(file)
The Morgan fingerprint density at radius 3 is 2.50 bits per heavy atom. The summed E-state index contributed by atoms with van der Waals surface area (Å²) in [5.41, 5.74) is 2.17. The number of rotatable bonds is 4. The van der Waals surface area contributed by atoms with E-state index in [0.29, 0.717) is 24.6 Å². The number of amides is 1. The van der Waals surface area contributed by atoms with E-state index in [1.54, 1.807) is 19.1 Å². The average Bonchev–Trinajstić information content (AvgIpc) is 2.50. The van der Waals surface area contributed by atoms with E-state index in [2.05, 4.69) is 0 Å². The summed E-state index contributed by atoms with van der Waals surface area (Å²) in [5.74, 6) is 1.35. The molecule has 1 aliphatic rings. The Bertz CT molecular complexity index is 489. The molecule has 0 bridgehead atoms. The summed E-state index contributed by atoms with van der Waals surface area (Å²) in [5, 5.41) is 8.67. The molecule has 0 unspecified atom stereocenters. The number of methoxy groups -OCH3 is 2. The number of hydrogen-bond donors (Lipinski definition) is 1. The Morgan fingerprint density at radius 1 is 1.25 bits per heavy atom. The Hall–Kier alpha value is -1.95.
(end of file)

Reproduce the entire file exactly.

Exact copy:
The Morgan fingerprint density at radius 3 is 2.50 bits per heavy atom. The summed E-state index contributed by atoms with van der Waals surface area (Å²) in [5.41, 5.74) is 2.17. The number of rotatable bonds is 4. The van der Waals surface area contributed by atoms with E-state index in [0.29, 0.717) is 24.6 Å². The number of amides is 1. The van der Waals surface area contributed by atoms with E-state index in [1.54, 1.807) is 19.1 Å². The average Bonchev–Trinajstić information content (AvgIpc) is 2.50. The van der Waals surface area contributed by atoms with E-state index in [2.05, 4.69) is 0 Å². The summed E-state index contributed by atoms with van der Waals surface area (Å²) in [5.74, 6) is 1.35. The molecule has 1 aliphatic rings. The Bertz CT molecular complexity index is 489. The molecule has 0 bridgehead atoms. The summed E-state index contributed by atoms with van der Waals surface area (Å²) in [5, 5.41) is 8.67. The molecule has 0 unspecified atom stereocenters. The number of methoxy groups -OCH3 is 2. The number of hydrogen-bond donors (Lipinski definition) is 1. The Morgan fingerprint density at radius 1 is 1.25 bits per heavy atom. The Hall–Kier alpha value is -1.95.